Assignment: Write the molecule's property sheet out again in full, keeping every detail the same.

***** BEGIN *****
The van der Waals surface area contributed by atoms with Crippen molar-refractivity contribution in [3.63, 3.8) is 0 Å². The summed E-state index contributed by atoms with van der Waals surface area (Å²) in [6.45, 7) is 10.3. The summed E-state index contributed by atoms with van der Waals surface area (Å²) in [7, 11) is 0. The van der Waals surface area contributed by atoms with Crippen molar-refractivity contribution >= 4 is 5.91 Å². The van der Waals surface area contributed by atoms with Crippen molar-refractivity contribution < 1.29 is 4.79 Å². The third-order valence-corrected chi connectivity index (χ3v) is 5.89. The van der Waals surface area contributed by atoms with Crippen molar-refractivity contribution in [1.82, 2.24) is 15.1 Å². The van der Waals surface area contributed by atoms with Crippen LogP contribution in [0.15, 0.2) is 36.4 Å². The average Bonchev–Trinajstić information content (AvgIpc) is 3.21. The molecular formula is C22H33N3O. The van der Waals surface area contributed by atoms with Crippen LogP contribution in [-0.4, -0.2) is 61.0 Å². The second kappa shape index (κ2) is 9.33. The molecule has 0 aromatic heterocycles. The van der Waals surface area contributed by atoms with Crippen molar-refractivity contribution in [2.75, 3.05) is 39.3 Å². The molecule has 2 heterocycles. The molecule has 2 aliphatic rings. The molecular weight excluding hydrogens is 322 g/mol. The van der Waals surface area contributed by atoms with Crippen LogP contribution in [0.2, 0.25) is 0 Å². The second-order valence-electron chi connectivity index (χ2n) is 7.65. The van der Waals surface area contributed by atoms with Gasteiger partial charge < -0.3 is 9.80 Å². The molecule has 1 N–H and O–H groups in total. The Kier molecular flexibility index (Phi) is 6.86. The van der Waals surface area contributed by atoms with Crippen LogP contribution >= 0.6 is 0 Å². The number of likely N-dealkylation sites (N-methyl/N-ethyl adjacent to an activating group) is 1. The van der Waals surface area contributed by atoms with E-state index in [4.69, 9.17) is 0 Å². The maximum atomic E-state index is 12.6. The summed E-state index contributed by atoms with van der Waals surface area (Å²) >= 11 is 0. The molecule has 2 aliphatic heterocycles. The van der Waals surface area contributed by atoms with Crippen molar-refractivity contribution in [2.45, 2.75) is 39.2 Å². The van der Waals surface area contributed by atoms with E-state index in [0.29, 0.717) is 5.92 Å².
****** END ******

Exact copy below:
The van der Waals surface area contributed by atoms with Crippen molar-refractivity contribution in [3.63, 3.8) is 0 Å². The summed E-state index contributed by atoms with van der Waals surface area (Å²) in [6.45, 7) is 10.3. The summed E-state index contributed by atoms with van der Waals surface area (Å²) in [7, 11) is 0. The van der Waals surface area contributed by atoms with Crippen molar-refractivity contribution >= 4 is 5.91 Å². The van der Waals surface area contributed by atoms with Crippen molar-refractivity contribution < 1.29 is 4.79 Å². The third-order valence-corrected chi connectivity index (χ3v) is 5.89. The van der Waals surface area contributed by atoms with Crippen molar-refractivity contribution in [1.82, 2.24) is 15.1 Å². The van der Waals surface area contributed by atoms with Crippen LogP contribution in [0.15, 0.2) is 36.4 Å². The average Bonchev–Trinajstić information content (AvgIpc) is 3.21. The molecular formula is C22H33N3O. The van der Waals surface area contributed by atoms with Crippen LogP contribution in [-0.4, -0.2) is 61.0 Å². The second kappa shape index (κ2) is 9.33. The molecule has 0 aromatic heterocycles. The van der Waals surface area contributed by atoms with Crippen molar-refractivity contribution in [2.75, 3.05) is 39.3 Å². The molecule has 2 heterocycles. The molecule has 2 aliphatic rings. The molecular weight excluding hydrogens is 322 g/mol. The van der Waals surface area contributed by atoms with Crippen LogP contribution in [0.2, 0.25) is 0 Å². The second-order valence-electron chi connectivity index (χ2n) is 7.65. The van der Waals surface area contributed by atoms with Gasteiger partial charge < -0.3 is 9.80 Å². The molecule has 1 N–H and O–H groups in total. The Kier molecular flexibility index (Phi) is 6.86. The van der Waals surface area contributed by atoms with Crippen LogP contribution >= 0.6 is 0 Å². The number of likely N-dealkylation sites (N-methyl/N-ethyl adjacent to an activating group) is 1. The van der Waals surface area contributed by atoms with E-state index in [4.69, 9.17) is 0 Å². The maximum atomic E-state index is 12.6. The summed E-state index contributed by atoms with van der Waals surface area (Å²) >= 11 is 0. The molecule has 2 aliphatic heterocycles. The van der Waals surface area contributed by atoms with Crippen molar-refractivity contribution in [2.45, 2.75) is 39.2 Å². The van der Waals surface area contributed by atoms with E-state index in [0.29, 0.717) is 5.92 Å².